Chihuly Garden & Glass

Enter the intricate, fragile world of Dale Chihuly – or, to be fair, the world of a small army of designers, glassblowers, sculptors and assemblers, working under the ”Chihuly” umbrella. Let’s take a moment to appreciate and recognize their work, even if we will never see their names in the credits.

It wasn’t the first time I saw a large ”Chihuli” exhibition, such as this. In October 2017, I had the chance to enjoy this immense work of glass making, in a truly magical setting: the New York Botanical Garden, in the Bronx. The gardens remained open in the evening and the sculptures, scattered all over the gardens and conservatory, were illuminated. The result was spectacular. There are several posts about that exhibition, the most popular being Into the Night”.

Seattle, WA

June 15th, 2018

 

The way we hammer art

without a nail

Jonathan Borofsky’s Hammering Man was installed right in front of the Seattle Art Museum, in 1991. Hammering Man is a series of monumental sculptures situated in different cities and was created in honour of the working class women and men of the world.


Daedalus/Upliftment, 2016
Acrylic, gold leaf, spray paint on canvas
Fahamu Pecou


Double Elvis, 1963/1976
Silkscreen in, synthetic polymer paint on canvas
Andy Warhol


Caterpillar Suit 1, 2007
Anodized brass wire
Walter Oltmann


Untitled, 1982
Acrylic, spray paint and oil stick on canvas
Jean-Michel Basquiat


Warhol/Basquiat, NYC August 1986
wowe (Wolfgang Wesener)


Birdcage
Wood, metal, ivoyr
Late Qing dynasty (1644-1991) or Republican period (1850-1920)


Leda and the Swan, probably after 1915 and before 1923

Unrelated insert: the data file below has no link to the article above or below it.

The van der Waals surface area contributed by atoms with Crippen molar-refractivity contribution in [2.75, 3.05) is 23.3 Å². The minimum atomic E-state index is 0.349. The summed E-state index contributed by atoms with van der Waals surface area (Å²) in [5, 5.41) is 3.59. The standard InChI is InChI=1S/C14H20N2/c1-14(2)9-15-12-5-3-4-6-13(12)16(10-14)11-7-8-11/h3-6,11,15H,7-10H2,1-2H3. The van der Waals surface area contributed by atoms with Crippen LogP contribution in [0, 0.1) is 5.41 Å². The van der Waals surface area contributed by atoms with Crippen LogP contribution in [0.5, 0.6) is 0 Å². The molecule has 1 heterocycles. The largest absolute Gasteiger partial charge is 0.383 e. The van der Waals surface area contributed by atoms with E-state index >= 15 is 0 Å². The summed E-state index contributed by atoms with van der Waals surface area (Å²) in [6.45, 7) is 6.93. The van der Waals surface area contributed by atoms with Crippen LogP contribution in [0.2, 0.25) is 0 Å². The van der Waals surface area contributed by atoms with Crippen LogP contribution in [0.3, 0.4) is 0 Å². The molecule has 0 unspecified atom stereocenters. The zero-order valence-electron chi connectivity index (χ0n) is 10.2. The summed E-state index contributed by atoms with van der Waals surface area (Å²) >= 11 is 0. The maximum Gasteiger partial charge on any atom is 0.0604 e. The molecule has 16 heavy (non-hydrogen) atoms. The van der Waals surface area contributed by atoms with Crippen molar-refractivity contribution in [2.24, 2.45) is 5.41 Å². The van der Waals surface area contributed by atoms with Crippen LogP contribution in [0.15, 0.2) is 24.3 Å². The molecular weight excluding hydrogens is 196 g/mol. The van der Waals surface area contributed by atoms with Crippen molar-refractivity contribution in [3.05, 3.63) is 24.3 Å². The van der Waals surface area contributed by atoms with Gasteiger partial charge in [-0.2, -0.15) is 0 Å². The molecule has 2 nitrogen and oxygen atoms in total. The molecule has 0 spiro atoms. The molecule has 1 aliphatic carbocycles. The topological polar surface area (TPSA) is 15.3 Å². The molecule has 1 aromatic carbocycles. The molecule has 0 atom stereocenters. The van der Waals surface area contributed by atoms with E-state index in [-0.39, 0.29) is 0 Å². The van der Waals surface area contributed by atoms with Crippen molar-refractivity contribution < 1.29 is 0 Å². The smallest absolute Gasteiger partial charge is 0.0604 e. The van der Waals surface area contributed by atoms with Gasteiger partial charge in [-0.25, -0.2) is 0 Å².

Oil on canvas
John Covert


Morning, probably 1933
Oil on burlap
Morris Graves

Morning is a deeply affecting image of retreat, of the pain of facing the light, of the fear of facing the day.


Catfish clan figure, 19th-20th century
Wood, polycrhome
Melanesian, Papua New Guinea, Guam River Region, probably Breri or Igana people


Seattle Art Museum

June 15th, 2018

The way we disappear

Blending in / Standing out

1/ Three Beauties: Kayo of Kyoto, Hitotsuru of Osaka, Kokichi of Tokyo, 1877
Woodblock print, ink and colour with metallic pigments
Kobayashi Kiyochika, 1847-1915
Meiji period, 1868-1912

There is a poem card above on the right, decorated with gold flakes, and inscribed with a haiku, which reads:

Oh to see moon and snow together
In the mountain of cherry blossoms

Works by Australian Aboriginal Artists: photos 2/ to 5/

2/Untitled, 1997
Synthetic polymer paint on canvas
Yala Yala Gibon Tjungurrayi

3/Untitled: Munglipa, 2014
Synthetic polymer paint on canvas
George Tjungurrayi

4/Swamps West of Nyirripi, 2006
Synthetic polymer paint on canvas
Ngoia Napaltjarri Polland

5/Yuparli (Bush Banana), 1993
Synthetic polymer paint on canvas
Dorothy Napangardi

6/- end
Project 42: Jono Vaughan 
Seattle -based artist Jono Vaughan’s series Project 42 addresses the pattern of violence against transgender people in the United States, providing both a form of memorialization and an entry point for engagement and discussion. Begun in 2012, the project’s name is taken from the short life expectancy of transgender individuals in the United States, which the artist estimates is forty-two years, based—in lieu of official census data, which excludes trans identities—on third-party texts and research. Eventually the artist plans to make forty-two individual works.